Moore, Okla., Tornado Was 'Storm Of Storms'
ROBERT SIEGEL, HOST:
From NPR News, this is ALL THINGS CONSIDERED. I'm Robert Siegel.
MELISSA BLOCK, HOST:
I'm Melissa Block. And we begin this hour in Oklahoma.
(SOUNDBITE MONTAGE OF NEWS CONFERENCE)
GOV. MARY FALLIN: It's been a very trying couple of days for the state of Oklahoma.
MAYOR GLENN LEWIS: It doesn't get any easier, especially with the loss of life.
MAYOR MICK CORNETT: This was the storm of storms.
BLOCK: That's Oklahoma City Mayor Mick Cornett; the mayor of Moore, Glenn Lewis; and Oklahoma Gov. Mary Fallin, speaking today at a news conference.
SIEGEL: Yesterday, a massive tornado more than a mile wide, with winds as strong as 210 miles per hour, touched down in Moore and south Oklahoma City. According to the state medical examiner's office, 24 people are confirmed dead, nine of them children. Seven of those children were at the Plaza Towers Elementary School. Rescue crews are continuing the search for survivors.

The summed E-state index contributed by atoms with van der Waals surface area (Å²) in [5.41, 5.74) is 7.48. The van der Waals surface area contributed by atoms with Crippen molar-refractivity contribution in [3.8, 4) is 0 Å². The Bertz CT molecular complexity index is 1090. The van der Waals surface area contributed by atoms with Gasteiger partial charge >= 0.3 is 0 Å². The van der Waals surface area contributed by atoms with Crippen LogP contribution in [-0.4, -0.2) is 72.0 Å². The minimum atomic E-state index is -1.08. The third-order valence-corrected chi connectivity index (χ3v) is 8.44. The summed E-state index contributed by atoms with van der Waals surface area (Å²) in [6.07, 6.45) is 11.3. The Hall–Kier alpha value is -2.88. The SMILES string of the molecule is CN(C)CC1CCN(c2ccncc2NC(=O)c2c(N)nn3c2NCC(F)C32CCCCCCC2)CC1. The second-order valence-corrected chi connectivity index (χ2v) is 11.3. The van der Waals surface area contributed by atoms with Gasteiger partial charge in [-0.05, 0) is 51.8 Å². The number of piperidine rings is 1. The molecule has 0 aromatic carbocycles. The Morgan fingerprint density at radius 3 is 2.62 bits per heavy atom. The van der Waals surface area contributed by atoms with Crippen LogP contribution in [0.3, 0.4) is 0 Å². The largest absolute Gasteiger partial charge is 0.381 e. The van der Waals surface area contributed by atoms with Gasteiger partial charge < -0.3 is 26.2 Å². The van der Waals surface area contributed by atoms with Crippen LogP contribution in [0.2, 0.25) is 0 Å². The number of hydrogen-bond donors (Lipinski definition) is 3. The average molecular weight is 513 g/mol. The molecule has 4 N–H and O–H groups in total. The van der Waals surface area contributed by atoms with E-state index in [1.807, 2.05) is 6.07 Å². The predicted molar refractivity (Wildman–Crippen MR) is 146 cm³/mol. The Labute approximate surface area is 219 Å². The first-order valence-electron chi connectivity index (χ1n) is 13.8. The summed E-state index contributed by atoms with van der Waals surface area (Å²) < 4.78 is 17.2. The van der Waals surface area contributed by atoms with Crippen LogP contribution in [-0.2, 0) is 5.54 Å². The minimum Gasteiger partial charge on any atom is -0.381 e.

BLOCK: President Obama has sent the head of FEMA, Craig Fugate, to oversee the disaster response. And this morning, from the White House, the president promised support.
PRESIDENT BARACK OBAMA: The people of Moore should know that their country will remain on the ground there; for them, beside them, as long as it takes.
NPR transcripts are created on a rush deadline by Verb8tm, Inc., an NPR contractor, and produced using a proprietary transcription process developed with NPR. This text may not be in its final form and may be updated or revised in the future. Accuracy and availability may vary. The authoritative record of NPR’s programming is the audio record.